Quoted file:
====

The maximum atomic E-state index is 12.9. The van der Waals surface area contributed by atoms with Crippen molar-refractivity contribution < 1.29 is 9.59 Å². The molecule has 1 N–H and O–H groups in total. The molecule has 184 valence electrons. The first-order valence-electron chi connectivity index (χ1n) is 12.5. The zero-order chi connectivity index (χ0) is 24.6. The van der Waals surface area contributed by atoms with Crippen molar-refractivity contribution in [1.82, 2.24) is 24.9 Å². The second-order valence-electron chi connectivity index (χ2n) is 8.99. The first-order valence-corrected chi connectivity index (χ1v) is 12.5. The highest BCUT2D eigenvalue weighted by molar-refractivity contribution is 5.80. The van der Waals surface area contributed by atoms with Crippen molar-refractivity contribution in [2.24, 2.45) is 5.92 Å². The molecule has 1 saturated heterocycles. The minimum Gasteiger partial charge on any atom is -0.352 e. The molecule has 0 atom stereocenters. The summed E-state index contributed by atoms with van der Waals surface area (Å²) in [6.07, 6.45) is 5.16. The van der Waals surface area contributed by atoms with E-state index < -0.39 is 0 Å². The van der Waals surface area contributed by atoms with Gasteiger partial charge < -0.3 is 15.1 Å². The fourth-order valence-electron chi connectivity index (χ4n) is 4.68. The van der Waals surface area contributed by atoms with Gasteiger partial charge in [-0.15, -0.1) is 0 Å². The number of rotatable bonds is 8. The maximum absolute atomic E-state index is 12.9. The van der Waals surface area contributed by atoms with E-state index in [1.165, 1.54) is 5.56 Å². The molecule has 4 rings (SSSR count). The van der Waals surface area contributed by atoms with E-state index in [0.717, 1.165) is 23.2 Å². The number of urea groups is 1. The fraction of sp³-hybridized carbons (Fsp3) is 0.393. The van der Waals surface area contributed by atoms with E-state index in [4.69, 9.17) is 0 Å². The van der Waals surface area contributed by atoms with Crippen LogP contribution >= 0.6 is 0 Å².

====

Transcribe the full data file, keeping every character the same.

The maximum atomic E-state index is 12.9. The van der Waals surface area contributed by atoms with Crippen molar-refractivity contribution < 1.29 is 9.59 Å². The molecule has 1 N–H and O–H groups in total. The molecule has 184 valence electrons. The first-order valence-electron chi connectivity index (χ1n) is 12.5. The zero-order chi connectivity index (χ0) is 24.6. The van der Waals surface area contributed by atoms with Crippen molar-refractivity contribution in [1.82, 2.24) is 24.9 Å². The second-order valence-electron chi connectivity index (χ2n) is 8.99. The first-order valence-corrected chi connectivity index (χ1v) is 12.5. The highest BCUT2D eigenvalue weighted by molar-refractivity contribution is 5.80. The van der Waals surface area contributed by atoms with Crippen molar-refractivity contribution in [2.24, 2.45) is 5.92 Å². The molecule has 1 saturated heterocycles. The minimum Gasteiger partial charge on any atom is -0.352 e. The molecule has 0 atom stereocenters. The summed E-state index contributed by atoms with van der Waals surface area (Å²) in [6.07, 6.45) is 5.16. The van der Waals surface area contributed by atoms with E-state index < -0.39 is 0 Å². The van der Waals surface area contributed by atoms with Gasteiger partial charge < -0.3 is 15.1 Å². The fourth-order valence-electron chi connectivity index (χ4n) is 4.68. The van der Waals surface area contributed by atoms with Gasteiger partial charge in [-0.15, -0.1) is 0 Å². The number of rotatable bonds is 8. The maximum absolute atomic E-state index is 12.9. The van der Waals surface area contributed by atoms with E-state index in [1.165, 1.54) is 5.56 Å². The molecule has 4 rings (SSSR count). The van der Waals surface area contributed by atoms with E-state index in [0.717, 1.165) is 23.2 Å². The number of urea groups is 1. The fraction of sp³-hybridized carbons (Fsp3) is 0.393. The van der Waals surface area contributed by atoms with E-state index in [4.69, 9.17) is 0 Å². The van der Waals surface area contributed by atoms with Crippen LogP contribution >= 0.6 is 0 Å².